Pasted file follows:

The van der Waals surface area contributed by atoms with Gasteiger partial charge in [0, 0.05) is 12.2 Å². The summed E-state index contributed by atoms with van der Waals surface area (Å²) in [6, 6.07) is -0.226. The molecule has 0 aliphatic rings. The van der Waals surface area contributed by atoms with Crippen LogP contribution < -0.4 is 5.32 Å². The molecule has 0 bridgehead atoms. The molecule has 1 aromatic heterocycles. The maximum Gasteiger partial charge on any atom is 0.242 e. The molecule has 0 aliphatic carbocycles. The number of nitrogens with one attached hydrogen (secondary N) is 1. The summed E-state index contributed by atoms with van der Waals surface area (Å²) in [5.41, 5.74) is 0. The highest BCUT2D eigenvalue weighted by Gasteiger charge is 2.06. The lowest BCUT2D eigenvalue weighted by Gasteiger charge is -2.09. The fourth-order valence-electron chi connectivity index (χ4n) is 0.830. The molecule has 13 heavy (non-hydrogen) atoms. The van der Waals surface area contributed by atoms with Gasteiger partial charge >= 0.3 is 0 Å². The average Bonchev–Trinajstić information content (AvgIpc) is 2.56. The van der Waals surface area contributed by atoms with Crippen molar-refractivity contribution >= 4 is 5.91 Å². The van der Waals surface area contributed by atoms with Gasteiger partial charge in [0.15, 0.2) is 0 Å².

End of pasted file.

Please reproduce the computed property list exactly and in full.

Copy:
The van der Waals surface area contributed by atoms with Gasteiger partial charge in [0, 0.05) is 12.2 Å². The summed E-state index contributed by atoms with van der Waals surface area (Å²) in [6, 6.07) is -0.226. The molecule has 0 aliphatic rings. The van der Waals surface area contributed by atoms with Crippen LogP contribution < -0.4 is 5.32 Å². The molecule has 0 bridgehead atoms. The molecule has 1 aromatic heterocycles. The maximum Gasteiger partial charge on any atom is 0.242 e. The molecule has 0 aliphatic carbocycles. The number of nitrogens with one attached hydrogen (secondary N) is 1. The summed E-state index contributed by atoms with van der Waals surface area (Å²) in [5.41, 5.74) is 0. The highest BCUT2D eigenvalue weighted by Gasteiger charge is 2.06. The lowest BCUT2D eigenvalue weighted by Gasteiger charge is -2.09. The fourth-order valence-electron chi connectivity index (χ4n) is 0.830. The molecule has 13 heavy (non-hydrogen) atoms. The van der Waals surface area contributed by atoms with Gasteiger partial charge >= 0.3 is 0 Å². The average Bonchev–Trinajstić information content (AvgIpc) is 2.56. The van der Waals surface area contributed by atoms with Crippen molar-refractivity contribution >= 4 is 5.91 Å². The van der Waals surface area contributed by atoms with Gasteiger partial charge in [0.15, 0.2) is 0 Å².